Category Archives: life

Suicide Rises When Faith Recedes

The following guest post was written by frequent contributor Fr. Donald Kloster, parochial vicar at St. Mary’s in the Diocese of Bridgeport, Connecticut.

The average life expectancy in the United States as of 2016 (the most recent year available) stands at 78.6 years. In 2015 it was 78.7 and in 2014 it was 78.9. This is the first time since 1962-1963 that the life expectancy in the U.S. has dropped two years in a row. If the numbers for 2017 drop again, it will be the first time in 100 years that the country has recorded a three year decline in life expectancy. At that time, however, the culprit was the Spanish flu.

Most experts blame the declines on the opioid crisis, but there are other significant factors as well. I’d like to focus on one of the major factors pulling down the average life expectancy in the United States: suicide.

The word suicide comes from the Latin sui (of oneself) and cidium (a killing). Tragically, the suicide rate is rising at an alarming rate:

  • In 2014, the suicide rate in the U.S. was 12.93 per 100,000 for all adults.
  • In 2016, it was 13.42 per 100,000 adults.
  • In 2017 it was 14 per 100,000 adults.
  • Men commit suicide 3.54 times more than women.
  • Caucasian males committed 78% of the suicides in 2017.
  • On average, there are 129 suicides in the USA each and every day.

The Catechism of the Catholic Church teaches us that suicide is contrary to the love of self, neighbor, and God. It also breaks the fifth commandment.

When someone takes his own life, he is playing God because God alone has the power to call a soul from this life on earth. To be sure, there may be psychological impediments blocking a full cooperation in the individual, but there is still an objective evil involved.

Today’s society is too quick to pardon those who commit suicide. It used to be that a suicide funeral could not be granted a Requiem Mass in the main Church. Then too, most every Catholic cemetery would refuse the burial for a suicide funeral. These were Catholic moral warnings against the easy escape of a suicide for an individual who refused to seek refuge in the consolations of the sacraments. Suicide is the result of an assault against, or loss of, the theological virtue of hope. It is only common sense, therefore, that suicide rises when faith recedes.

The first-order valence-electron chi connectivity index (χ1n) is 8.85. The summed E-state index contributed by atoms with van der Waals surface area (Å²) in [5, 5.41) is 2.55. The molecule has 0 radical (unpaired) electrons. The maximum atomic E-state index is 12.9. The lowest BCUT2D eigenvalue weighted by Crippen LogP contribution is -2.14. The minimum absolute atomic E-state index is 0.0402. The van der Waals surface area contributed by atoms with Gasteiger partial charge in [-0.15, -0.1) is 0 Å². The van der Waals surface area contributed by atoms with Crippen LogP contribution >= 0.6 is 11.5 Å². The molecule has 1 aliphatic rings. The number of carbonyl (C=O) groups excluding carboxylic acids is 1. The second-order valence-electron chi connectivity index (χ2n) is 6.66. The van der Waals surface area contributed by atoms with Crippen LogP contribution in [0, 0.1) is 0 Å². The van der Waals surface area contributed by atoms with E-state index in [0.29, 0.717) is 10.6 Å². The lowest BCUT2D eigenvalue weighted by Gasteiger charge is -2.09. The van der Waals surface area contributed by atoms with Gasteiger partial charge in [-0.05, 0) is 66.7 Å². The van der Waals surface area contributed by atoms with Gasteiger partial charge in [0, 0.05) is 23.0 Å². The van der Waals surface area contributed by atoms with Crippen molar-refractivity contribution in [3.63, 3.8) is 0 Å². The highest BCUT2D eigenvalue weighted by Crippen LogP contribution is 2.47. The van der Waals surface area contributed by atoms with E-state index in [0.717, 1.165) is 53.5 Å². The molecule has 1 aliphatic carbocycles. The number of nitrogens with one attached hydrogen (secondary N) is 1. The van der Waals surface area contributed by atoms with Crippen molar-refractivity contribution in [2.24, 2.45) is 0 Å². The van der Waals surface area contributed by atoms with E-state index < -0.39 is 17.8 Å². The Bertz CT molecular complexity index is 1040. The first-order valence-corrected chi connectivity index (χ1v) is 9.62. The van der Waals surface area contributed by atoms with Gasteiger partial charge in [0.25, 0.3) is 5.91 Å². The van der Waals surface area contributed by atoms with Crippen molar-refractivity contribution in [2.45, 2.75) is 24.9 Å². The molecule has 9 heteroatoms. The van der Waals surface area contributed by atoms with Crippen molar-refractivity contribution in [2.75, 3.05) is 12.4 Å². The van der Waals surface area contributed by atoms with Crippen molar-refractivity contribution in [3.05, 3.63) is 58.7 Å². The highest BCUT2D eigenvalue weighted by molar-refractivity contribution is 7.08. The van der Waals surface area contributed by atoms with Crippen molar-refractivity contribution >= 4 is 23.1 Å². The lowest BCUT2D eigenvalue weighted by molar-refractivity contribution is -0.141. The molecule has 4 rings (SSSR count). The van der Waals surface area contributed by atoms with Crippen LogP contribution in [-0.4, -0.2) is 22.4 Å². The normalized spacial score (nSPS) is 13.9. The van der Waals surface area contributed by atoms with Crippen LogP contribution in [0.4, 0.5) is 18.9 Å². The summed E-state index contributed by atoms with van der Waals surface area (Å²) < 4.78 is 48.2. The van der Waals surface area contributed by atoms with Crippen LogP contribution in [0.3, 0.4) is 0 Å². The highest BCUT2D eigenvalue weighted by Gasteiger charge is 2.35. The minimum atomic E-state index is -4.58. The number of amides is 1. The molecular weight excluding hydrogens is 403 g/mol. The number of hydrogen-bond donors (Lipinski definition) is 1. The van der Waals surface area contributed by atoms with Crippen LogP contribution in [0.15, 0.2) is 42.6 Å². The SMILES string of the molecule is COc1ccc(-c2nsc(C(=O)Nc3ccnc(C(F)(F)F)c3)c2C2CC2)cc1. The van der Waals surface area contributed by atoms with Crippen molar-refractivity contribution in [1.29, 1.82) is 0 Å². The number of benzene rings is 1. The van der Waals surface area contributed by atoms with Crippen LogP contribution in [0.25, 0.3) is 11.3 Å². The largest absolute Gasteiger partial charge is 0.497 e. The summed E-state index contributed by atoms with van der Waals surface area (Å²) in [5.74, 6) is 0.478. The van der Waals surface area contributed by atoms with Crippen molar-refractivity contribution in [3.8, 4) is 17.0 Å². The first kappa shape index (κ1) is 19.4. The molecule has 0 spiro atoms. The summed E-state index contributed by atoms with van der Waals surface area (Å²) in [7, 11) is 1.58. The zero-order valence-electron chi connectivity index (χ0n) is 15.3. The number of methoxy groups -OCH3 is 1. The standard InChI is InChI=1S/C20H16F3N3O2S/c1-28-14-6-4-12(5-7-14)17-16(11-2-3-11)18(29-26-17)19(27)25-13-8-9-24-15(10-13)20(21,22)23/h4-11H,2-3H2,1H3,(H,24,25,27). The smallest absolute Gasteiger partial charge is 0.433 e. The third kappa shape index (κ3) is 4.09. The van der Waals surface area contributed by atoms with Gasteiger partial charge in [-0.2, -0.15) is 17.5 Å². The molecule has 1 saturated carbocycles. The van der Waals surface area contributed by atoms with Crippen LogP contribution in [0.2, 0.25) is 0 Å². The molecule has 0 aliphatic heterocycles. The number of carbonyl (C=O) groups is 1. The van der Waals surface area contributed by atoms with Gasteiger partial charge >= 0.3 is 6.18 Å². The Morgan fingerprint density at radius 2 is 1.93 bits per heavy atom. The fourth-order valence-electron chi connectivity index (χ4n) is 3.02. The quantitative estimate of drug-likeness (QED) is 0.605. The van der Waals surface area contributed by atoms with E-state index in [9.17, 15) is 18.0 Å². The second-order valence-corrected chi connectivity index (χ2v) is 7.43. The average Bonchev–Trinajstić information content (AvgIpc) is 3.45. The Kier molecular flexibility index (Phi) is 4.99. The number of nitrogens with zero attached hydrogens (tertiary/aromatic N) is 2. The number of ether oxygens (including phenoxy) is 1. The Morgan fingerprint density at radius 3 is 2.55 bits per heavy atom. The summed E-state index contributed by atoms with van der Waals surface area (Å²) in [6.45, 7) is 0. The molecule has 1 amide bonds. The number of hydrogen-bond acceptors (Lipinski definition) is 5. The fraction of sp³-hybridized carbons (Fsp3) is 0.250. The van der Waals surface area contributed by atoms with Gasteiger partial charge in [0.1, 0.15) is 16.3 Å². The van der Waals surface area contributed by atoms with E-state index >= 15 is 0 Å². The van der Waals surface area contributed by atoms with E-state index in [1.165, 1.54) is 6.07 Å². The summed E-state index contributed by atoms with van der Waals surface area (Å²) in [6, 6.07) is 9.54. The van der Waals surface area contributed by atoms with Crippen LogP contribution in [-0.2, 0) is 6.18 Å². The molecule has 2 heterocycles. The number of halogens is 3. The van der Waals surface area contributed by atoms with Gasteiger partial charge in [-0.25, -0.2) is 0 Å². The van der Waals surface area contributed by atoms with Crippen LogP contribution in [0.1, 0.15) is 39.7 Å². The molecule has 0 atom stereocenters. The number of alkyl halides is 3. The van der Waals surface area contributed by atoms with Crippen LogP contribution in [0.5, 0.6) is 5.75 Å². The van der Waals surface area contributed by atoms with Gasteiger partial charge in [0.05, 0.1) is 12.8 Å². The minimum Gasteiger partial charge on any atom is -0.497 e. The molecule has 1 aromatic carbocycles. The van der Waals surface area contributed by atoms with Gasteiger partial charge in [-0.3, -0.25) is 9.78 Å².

The modern social mores have changed as well. The average Catholic and average Prelate of the Catholic Church put too much trust in the secular prevailing opinions on suicides. The mental health “experts” should not be given a free reign to the detriment of our 2000 year traditional view of the concept of suicide. It is as if many of the Church leaders and faithful have jettisoned the spiritual aspects of what happens to push someone over the edge and commit a suicide. All of us must admit to demonic forces at play. The demons are always interested in helping convince us that what was once a moral evil can now be justified.

Ultimately, the best deterrents for suicides are not toll free counseling numbers. Talking about or informing the public about suicide in general terms does very little to reverse a popularly perceived remedy to depression. There is almost nothing we can do to prevent a suicide when someone is determined.

While awareness is the best avenue to reigning in the rise in suicides, resisting suicide really rests on the spiritual foundations we build.The happiest people on earth are those practicing their religion and those who are married. Then too, celibates are the happiest when their religion is traditional and as authentic as possible according to the two Covenants revealed by God Himself. The Old Covenant was with Israel and the New Covenant with the Universal (Catholic) Christian faith founded on Kepha (Peter the Rock) and the Apostles.

Today, churches around the country are largely empty. It used to be that almost everyone you knew practiced their faith. Now the vast majority do not. Religion is not the opioid of the people; it is the balm.

More social workers, psychologists, and police do not the societal moral problems solve. The unjust killing of anyone destroys life. The juxtaposition of dying naturally in the Lord communicates firmly our trust in His Divine Providence. Only Jesus Christ carries the lost sheep to safety on His exceedingly broad shoulders.

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